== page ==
Central Bank May Liberalise Trade Financing for Foreign Banks

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The Central Bank of Myanmar may allow foreign banks to launch trading services if local banks are unable to facilitate trade financing for importers and exporters, Central Bank director general U Win Thaw told the Myanmar Times.

“The Central Bank has already allowed local private banks to do trade financing. If they [local private banks] cannot fulfil the matter of trade financing, we have a plan to allow foreign bank branches in Myanmar to serve importers and exporters with trade only accounts [trading accounts], but other types of account [such as saving accounts] will not be given permission to open at these branches,” he said.

Currently, there are 13 international financial institutions which have been given licences by the Central Bank to open branches in Myanmar. The Central Bank allows these foreign bank branches to open accounts only as joint ventures with local banks.  The new plan means that joint ventures are no longer a pre-requisite and that foreign banks are free to open trading accounts on their own.

But, according to exporters and importers, U Win Thaw said that Central Bank will allow foreign banks to offer trading account services for them only if local private banks cannot provide adequate resources for trade financing ventures.

As businessmen encounter difficulties in securing funds from local banks, they reflected the situation when meeting with the Ministry of Planning and Finance, the Central Bank and the Ministry of Commerce, lobbying the authorities to allow foreign banks to complement the financial supply.

“Some private banks offer trading financing but the amount is very small. The amount a bank can support an exporter is just US$ 4 or 5 million. They cannot grant the amount necessary for the businesses.

“As there are so many traders, banks cannot provide much resources and the maximum amount a bank can give is about five million or 10 million,” said Dr Soe Tun, chair of Myanmar Rice Entrepreneurs Association, himself also a trader involved in import and export businesses.

Currently, nine banks among 24 local banks are involved in trade financing and they support traders with pre-shipment financing and post-shipment financing. Pre-shipment financing refers to a loan or advance granted to an exporter for financing the purchase, processing, manufacturing or packing of goods prior to shipment. Post-shipment financing refers to any loan or advance granted or any other credit provided by a bank to an exporter of goods after goods have been loaded on the ship but before they arrive the destination.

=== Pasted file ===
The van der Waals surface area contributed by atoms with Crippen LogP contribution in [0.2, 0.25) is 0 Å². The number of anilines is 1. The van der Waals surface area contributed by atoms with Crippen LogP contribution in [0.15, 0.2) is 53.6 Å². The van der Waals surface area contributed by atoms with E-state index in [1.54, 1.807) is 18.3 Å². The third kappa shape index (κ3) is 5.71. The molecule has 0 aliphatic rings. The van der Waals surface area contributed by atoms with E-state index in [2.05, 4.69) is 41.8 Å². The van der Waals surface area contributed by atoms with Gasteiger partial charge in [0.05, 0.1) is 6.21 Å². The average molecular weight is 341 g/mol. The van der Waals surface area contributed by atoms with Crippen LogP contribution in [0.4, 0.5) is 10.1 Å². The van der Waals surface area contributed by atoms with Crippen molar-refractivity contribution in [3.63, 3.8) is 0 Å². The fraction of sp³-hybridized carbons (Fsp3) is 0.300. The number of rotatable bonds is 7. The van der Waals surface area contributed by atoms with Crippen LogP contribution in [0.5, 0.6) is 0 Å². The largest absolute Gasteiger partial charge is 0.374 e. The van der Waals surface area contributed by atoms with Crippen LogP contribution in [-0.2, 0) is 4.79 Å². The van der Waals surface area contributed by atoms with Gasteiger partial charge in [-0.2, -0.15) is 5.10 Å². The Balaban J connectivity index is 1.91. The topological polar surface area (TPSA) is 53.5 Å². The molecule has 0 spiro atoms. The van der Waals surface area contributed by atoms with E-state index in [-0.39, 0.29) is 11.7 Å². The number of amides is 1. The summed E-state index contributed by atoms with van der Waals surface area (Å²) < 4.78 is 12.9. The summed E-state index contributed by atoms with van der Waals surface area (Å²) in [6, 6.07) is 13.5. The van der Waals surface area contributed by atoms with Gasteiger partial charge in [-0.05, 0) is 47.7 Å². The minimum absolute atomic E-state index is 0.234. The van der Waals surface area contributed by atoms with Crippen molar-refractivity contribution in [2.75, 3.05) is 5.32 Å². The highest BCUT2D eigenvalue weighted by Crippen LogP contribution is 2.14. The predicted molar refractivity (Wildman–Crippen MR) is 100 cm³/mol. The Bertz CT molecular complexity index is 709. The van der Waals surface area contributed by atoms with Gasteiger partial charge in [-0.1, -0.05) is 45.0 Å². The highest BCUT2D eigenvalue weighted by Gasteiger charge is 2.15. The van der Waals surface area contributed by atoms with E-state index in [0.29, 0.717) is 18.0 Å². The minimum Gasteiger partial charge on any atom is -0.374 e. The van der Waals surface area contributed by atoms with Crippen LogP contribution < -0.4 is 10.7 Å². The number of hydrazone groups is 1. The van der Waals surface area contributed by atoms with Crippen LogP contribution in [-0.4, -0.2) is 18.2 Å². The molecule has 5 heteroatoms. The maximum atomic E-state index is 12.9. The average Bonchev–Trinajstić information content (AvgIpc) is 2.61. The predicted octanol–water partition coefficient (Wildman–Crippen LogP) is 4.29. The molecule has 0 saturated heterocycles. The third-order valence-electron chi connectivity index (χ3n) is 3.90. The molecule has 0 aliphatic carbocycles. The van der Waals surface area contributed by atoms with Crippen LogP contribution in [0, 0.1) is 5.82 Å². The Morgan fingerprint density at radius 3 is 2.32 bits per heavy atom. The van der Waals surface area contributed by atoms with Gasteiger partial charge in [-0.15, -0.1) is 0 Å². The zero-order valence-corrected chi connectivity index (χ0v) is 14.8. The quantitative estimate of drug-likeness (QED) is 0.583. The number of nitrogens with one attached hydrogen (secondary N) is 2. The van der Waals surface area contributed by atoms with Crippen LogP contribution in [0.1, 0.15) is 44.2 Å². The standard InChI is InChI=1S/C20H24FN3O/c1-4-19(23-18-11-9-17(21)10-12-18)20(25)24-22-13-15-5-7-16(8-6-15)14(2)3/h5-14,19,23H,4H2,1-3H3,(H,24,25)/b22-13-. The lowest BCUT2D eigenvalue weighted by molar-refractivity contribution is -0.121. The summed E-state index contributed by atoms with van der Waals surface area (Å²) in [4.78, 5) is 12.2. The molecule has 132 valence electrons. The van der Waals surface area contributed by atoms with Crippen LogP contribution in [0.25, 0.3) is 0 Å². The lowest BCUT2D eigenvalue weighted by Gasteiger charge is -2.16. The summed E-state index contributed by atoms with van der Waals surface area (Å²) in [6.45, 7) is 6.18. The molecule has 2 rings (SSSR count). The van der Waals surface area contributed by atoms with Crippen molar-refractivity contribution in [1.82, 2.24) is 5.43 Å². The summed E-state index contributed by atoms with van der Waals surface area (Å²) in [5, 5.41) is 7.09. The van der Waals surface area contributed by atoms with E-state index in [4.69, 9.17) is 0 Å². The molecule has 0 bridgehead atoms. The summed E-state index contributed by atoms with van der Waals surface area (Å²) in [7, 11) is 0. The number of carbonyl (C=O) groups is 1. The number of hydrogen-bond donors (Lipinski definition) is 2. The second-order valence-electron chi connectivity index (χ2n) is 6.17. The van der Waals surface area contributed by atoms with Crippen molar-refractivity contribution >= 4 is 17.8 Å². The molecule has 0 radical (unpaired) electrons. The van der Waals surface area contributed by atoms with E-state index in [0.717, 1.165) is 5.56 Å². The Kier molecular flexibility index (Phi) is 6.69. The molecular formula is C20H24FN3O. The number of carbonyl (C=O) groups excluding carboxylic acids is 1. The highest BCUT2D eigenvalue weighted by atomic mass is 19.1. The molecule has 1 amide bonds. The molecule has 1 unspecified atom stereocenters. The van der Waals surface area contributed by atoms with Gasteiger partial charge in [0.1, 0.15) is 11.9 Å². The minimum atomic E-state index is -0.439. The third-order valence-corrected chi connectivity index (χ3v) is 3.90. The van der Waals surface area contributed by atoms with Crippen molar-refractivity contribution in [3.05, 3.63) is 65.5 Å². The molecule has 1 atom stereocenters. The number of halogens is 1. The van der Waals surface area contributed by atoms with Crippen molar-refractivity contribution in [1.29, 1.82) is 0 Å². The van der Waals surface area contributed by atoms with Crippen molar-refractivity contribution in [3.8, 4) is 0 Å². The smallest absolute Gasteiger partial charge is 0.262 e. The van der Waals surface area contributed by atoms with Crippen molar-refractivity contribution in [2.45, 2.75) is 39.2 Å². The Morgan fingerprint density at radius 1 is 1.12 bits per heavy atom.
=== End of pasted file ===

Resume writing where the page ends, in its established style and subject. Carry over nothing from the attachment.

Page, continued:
According to traders and the Central Bank, these services are provided by international banks.

Local farmers and exporters rely on trade finance instruments because the banks can pre-pay them before the goods reach the destination. Currently, local banks offer this service but the level of financing is inadequate.

“When Sri Lanka discussed with us about the issue of importing Myanmar rice, they said they would like to pay with a letter of credit [L/C] system. But we prefer the Telegraphic Transfer [TT] system.

“In other countries, there is a system of borrowing money [credit financing] under a letter of credit, but that is not available in Myanmar. I think if the foreign banks are allowed to do so, it will be more convenient for us in exporting.

“Therefore, I support the Central Bank’s decision to allow foreign banks to facilitate corporate finance,” Dr Soe Tun said.

A letter of credit refers to a written commitment to pay, by a buyer’s or importer’s bank to the seller’s or exporter’s bank; a Telegraphic Transfer (TT) is an electronic method of transferring funds utilised primarily for overseas wire transactions.

“Our banks are not as strong as those in other countries. The Central Bank must [set policies to] help the private banks to grow and develop… Trade financing cannot succeed without sufficient capital,” said U Than Lwin, senior adviser of Kanbawza Bank.

“Our bank [KBZ] is the largest bank in Myanmar but it is not as big as the smallest banks in Thailand. Our country is 50 years behind in terms of development and we cannot compete with international banks for now.”

Dr Soe Tun added that if traders can open trading accounts in foreign countries, they can have access to the enormous pool of capital in international banks. Thus, the capital and revenue in trade, which belongs to Myanmar nationals, can eventually return to Myanmar from abroad.

According to U Win Thaw, the Central Bank is committed to liberalising the financial sector gradually, and it has a framework for foreign banks to join the sector step by step, while giving time for local banks to develop and catch up.

 

Source: Myanmar Times
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